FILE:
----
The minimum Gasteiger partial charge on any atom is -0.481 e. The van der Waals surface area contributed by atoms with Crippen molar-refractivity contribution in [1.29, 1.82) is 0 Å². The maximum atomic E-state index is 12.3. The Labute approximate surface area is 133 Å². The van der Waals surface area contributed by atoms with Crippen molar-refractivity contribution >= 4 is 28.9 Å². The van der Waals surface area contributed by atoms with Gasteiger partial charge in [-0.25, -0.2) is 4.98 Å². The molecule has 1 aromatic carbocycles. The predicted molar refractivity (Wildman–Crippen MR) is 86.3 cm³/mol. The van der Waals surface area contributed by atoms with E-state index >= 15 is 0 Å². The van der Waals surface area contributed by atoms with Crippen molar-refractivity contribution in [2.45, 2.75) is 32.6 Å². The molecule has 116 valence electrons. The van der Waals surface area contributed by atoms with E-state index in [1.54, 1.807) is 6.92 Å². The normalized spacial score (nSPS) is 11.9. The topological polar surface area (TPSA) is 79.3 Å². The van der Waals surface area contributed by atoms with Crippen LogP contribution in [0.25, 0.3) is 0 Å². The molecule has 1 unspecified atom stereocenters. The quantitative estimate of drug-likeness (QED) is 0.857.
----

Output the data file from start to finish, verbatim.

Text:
The minimum Gasteiger partial charge on any atom is -0.481 e. The van der Waals surface area contributed by atoms with Crippen molar-refractivity contribution in [1.29, 1.82) is 0 Å². The maximum atomic E-state index is 12.3. The Labute approximate surface area is 133 Å². The van der Waals surface area contributed by atoms with Crippen molar-refractivity contribution >= 4 is 28.9 Å². The van der Waals surface area contributed by atoms with Gasteiger partial charge in [-0.25, -0.2) is 4.98 Å². The molecule has 1 aromatic carbocycles. The predicted molar refractivity (Wildman–Crippen MR) is 86.3 cm³/mol. The van der Waals surface area contributed by atoms with E-state index >= 15 is 0 Å². The van der Waals surface area contributed by atoms with Crippen molar-refractivity contribution in [2.45, 2.75) is 32.6 Å². The molecule has 116 valence electrons. The van der Waals surface area contributed by atoms with E-state index in [1.54, 1.807) is 6.92 Å². The normalized spacial score (nSPS) is 11.9. The topological polar surface area (TPSA) is 79.3 Å². The van der Waals surface area contributed by atoms with Crippen LogP contribution in [0.25, 0.3) is 0 Å². The molecule has 1 unspecified atom stereocenters. The quantitative estimate of drug-likeness (QED) is 0.857.